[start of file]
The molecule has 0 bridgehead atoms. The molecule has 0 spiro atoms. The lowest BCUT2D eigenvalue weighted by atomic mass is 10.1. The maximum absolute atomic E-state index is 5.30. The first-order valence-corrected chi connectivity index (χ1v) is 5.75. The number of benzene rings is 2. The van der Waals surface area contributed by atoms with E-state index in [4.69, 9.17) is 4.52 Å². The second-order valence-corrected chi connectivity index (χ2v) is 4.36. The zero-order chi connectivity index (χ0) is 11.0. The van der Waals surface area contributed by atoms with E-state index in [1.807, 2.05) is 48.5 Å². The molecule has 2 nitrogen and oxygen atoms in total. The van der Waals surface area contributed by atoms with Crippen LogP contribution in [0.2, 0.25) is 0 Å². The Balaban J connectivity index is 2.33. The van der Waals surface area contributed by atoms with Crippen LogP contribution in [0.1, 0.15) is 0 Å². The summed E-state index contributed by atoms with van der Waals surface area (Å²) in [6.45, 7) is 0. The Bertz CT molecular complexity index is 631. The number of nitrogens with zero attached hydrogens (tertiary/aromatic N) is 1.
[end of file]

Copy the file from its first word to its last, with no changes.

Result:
The molecule has 0 bridgehead atoms. The molecule has 0 spiro atoms. The lowest BCUT2D eigenvalue weighted by atomic mass is 10.1. The maximum absolute atomic E-state index is 5.30. The first-order valence-corrected chi connectivity index (χ1v) is 5.75. The number of benzene rings is 2. The van der Waals surface area contributed by atoms with E-state index in [4.69, 9.17) is 4.52 Å². The second-order valence-corrected chi connectivity index (χ2v) is 4.36. The zero-order chi connectivity index (χ0) is 11.0. The van der Waals surface area contributed by atoms with E-state index in [1.807, 2.05) is 48.5 Å². The molecule has 2 nitrogen and oxygen atoms in total. The van der Waals surface area contributed by atoms with Crippen LogP contribution in [0.2, 0.25) is 0 Å². The Balaban J connectivity index is 2.33. The van der Waals surface area contributed by atoms with Crippen LogP contribution in [0.1, 0.15) is 0 Å². The summed E-state index contributed by atoms with van der Waals surface area (Å²) in [6.45, 7) is 0. The Bertz CT molecular complexity index is 631. The number of nitrogens with zero attached hydrogens (tertiary/aromatic N) is 1.